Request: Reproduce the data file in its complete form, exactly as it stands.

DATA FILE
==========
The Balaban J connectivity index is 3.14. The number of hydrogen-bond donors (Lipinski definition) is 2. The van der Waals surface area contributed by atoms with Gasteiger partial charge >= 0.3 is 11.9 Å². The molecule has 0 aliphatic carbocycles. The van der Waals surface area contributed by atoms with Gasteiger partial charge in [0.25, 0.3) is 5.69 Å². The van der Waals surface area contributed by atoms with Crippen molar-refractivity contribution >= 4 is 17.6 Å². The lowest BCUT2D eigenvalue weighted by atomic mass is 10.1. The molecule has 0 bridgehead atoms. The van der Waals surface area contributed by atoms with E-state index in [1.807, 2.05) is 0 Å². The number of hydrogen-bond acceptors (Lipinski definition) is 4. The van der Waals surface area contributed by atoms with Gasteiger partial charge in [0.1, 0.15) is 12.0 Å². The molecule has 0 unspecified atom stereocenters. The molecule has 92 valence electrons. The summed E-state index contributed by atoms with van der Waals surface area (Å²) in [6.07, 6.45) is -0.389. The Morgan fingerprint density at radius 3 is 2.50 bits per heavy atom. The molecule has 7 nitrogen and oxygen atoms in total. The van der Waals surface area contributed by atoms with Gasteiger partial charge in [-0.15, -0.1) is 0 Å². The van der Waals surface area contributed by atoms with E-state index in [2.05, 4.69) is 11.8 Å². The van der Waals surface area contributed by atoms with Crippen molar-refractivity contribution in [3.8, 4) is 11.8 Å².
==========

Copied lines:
The Balaban J connectivity index is 3.14. The number of hydrogen-bond donors (Lipinski definition) is 2. The van der Waals surface area contributed by atoms with Gasteiger partial charge >= 0.3 is 11.9 Å². The molecule has 0 aliphatic carbocycles. The van der Waals surface area contributed by atoms with Gasteiger partial charge in [0.25, 0.3) is 5.69 Å². The van der Waals surface area contributed by atoms with Crippen molar-refractivity contribution >= 4 is 17.6 Å². The lowest BCUT2D eigenvalue weighted by atomic mass is 10.1. The molecule has 0 bridgehead atoms. The van der Waals surface area contributed by atoms with E-state index in [1.807, 2.05) is 0 Å². The number of hydrogen-bond acceptors (Lipinski definition) is 4. The van der Waals surface area contributed by atoms with Gasteiger partial charge in [0.1, 0.15) is 12.0 Å². The molecule has 0 unspecified atom stereocenters. The molecule has 92 valence electrons. The summed E-state index contributed by atoms with van der Waals surface area (Å²) in [6.07, 6.45) is -0.389. The Morgan fingerprint density at radius 3 is 2.50 bits per heavy atom. The molecule has 7 nitrogen and oxygen atoms in total. The van der Waals surface area contributed by atoms with Gasteiger partial charge in [-0.15, -0.1) is 0 Å². The van der Waals surface area contributed by atoms with E-state index in [2.05, 4.69) is 11.8 Å². The van der Waals surface area contributed by atoms with Crippen molar-refractivity contribution in [3.8, 4) is 11.8 Å².